Architectural renderings are a big part of my job. And NPR (non-photorealistic rendering) is awesome – making art from a computer model.
The free Apple app Prisma-AI first caught my eye because it contains the letters “AI.” Artificial Intelligence combined with photo editing = cool. This could only mean great automation of images. And I’d say that’s the case – look at these images I produced with various filters applied to just one rendering:
Prima is super popular, maybe you’ve already heard of it. And it’s gotten hundreds of rave reviews from major publications. Here are some pithy quotes:
I was intrigued. And soon to be sucked in.
What Prisma Does
Prisma offers filters for your photos and images with about a dozen options. And while the primary use seems to be having fun with your selfies, I wanted to apply it to some renders of SketchUp models. Worst case, I’d have some fun experimenting with filters and apps. Why not?
In fact, I found myself growing obsessed with Prisma, and my iPhone drained out of battery and starting running too hot to the touch. But I got some fun results.
I pulled one of my own images off the web: the cover of my second book: Rendering In SketchUp.
This cover scene was modeled in SketchUp and rendered in Shaderlight.
I got some lovely painted renders.
I even adjusted one in Photoshop to bring out more colors.
Then I cropped in, to to shift the focus.
This is a neat way to “cheat” your way to some interesting NPR images.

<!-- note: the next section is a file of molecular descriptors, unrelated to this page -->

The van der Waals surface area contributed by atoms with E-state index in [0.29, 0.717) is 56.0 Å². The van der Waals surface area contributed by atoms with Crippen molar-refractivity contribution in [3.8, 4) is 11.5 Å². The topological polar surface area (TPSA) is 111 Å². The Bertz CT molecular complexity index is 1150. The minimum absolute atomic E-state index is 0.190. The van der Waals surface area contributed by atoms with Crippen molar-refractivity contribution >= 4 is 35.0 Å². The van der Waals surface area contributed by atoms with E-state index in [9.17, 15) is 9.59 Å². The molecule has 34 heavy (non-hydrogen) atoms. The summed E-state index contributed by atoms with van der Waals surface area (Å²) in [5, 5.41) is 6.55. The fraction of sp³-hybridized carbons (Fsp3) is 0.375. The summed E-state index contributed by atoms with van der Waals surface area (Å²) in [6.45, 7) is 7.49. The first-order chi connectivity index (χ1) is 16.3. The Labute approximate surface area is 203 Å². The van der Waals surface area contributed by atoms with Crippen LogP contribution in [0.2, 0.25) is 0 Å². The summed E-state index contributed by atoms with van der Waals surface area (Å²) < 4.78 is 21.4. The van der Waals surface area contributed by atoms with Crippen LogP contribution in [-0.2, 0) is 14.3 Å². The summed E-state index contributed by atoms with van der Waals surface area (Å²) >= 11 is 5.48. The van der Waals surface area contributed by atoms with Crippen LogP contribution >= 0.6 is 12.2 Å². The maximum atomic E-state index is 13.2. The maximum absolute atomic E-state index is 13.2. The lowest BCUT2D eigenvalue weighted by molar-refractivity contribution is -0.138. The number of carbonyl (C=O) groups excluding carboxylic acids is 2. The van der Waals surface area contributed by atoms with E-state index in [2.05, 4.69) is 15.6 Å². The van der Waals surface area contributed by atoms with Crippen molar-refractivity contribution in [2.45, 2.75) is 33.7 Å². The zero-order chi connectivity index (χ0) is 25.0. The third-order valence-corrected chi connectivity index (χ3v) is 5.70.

What fascinated me most about Prisma is that the results really depended on the image subject matter. No one filter is best, as is the case with many other photo filter apps.
From the images I experimented with, architectural renders tended to be more compelling than some of the site or landscape images.
Also, non-rendered images straight out of SketchUp came out looking great. The more detail you add to your render the better.
You can apply post-production to these images, ideally using Photoshop or something similar. That can further help sharpen the image content and quality.
The image quality is more than good -15” x 15” @ 72dpi. But I would actually pay, if Prisma offered, for the ability to save at a higher resolution. More limiting is the automatic crop of your image to a forced square. You can position your the cropping to the area you wish, which helps. But if anyone from Prisma is reading this, please add a Widescreen image option?